Doghouse Distillery produces grain-to-bottle spirits in Battersea, complete with unconventional packaging and a dose of rebellious attitude. Its spirits are now stocked in Majestic, Master of Malt, The Whisky Exchange and Selfridges, as well as selected wholesalers.
Rachel Badham met co-founder Braden Saunders – who set up Doghouse in 2017 with wife Katherine – to discuss the next generation of flavoured spirits and how the couple’s passion for music inspired the Doghouse ethos.
How did you get into distilling?
It goes back to 2011 when Katherine and I bought a pub, which at the time was one of only two craft beer pubs in Brisbane, along with another on the other side of town. The premise was that we would support things that people hadn’t heard of, while still providing quality beer.
The thing that then got me into distillation was when I started learning about brewing and I just loved it and how versatile craft beer could be. That led me to want to create products that had a reason rather than to just replicate everything else on the market, which is why we don’t filter our vodka.
How is the flavour profile of your unfiltered vodka different to those that are filtered?
We knew we weren’t going to get the whole market with Baller vodka because the majority is neutral, filtered vodka. But our purpose for it was that it was different. When you filter vodka, you take out impurities that have been created in the fermentation process. So with our unfiltered vodka, you get the subtle taste of that wheat fermentation, along with all that texture and character that gets stripped out by carbon filtering.
Heavily filtered vodka is quite sharp, but unfiltered maintains that silkiness and structure so that you can feel it in your mouth – it can be appreciated in its own right, like a whisky.
Do you think there’s space in the market for more unusual flavours, such as your Baller Chilli Bacon Vodka?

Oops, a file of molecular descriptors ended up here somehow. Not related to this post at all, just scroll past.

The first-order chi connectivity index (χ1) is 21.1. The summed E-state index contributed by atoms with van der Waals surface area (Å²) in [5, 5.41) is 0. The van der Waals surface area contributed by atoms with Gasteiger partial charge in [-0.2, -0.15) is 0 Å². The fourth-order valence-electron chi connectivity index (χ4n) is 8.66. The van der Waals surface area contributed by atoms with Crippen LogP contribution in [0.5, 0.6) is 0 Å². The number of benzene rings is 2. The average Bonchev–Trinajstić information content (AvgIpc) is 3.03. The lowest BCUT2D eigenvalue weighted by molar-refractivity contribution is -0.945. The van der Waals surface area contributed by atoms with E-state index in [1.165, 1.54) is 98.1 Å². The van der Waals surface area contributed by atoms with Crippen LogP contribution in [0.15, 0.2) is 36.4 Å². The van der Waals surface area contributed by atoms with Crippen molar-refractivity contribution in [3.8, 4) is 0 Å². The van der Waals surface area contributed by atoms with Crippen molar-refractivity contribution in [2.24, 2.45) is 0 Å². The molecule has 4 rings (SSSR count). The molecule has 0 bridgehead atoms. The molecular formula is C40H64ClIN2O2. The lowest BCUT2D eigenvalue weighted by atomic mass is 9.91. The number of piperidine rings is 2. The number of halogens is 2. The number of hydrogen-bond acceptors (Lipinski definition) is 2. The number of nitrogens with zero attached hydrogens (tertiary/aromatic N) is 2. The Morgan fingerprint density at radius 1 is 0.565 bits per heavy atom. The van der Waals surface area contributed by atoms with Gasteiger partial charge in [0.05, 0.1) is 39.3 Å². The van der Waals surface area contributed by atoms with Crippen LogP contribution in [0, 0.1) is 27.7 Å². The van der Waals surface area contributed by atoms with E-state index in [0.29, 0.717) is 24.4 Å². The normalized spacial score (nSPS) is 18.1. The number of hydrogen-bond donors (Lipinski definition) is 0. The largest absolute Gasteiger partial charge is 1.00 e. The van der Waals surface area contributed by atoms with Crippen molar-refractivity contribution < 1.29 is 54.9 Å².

I hope so! Chilli Bacon was purpose-built for Bloody Marys because I think the best Bloody Marys always have that element of bacon in them, but the vodka itself is actually vegan. What we wanted to do was create something that, once again, had a purpose, but was interesting. It’s something people haven’t had before, but because it has a purpose, it can be understood by consumers.
What role does your love of music play in the production of Doghouse spirits?
Good drink is generally accompanied by good music, and music is the one thing I could not give up. One time Katherine and I were having a few drinks and we were just like: “Why don’t we make something inspired by music?” So we focused on that and started thinking about different music categories and how particular genres inspire the album artwork that complements the music.
We wanted our Renegade gin to have a rock ’n’ roll theme, and because a lot of rock stars have tattoos as a form of self-expression, we asked a tattoo artist to design the label, which incorporates both old and modern-day London. This also reflects how our gin is a new version of an Old World spirit.
What does Doghouse Distillery do to support the London arts and culture scene?
Covid has been a bit disruptive to our plans, but we have a few customers who have live music venues and we help to stock those. We’ve also started working with some production studios by having our gin in their on-site bars, and we’re starting to get to know some London-based artists, too.
We want to actively support the grassroots music scene because, in a way, these guys are on a similar path to us where every expense is a big one.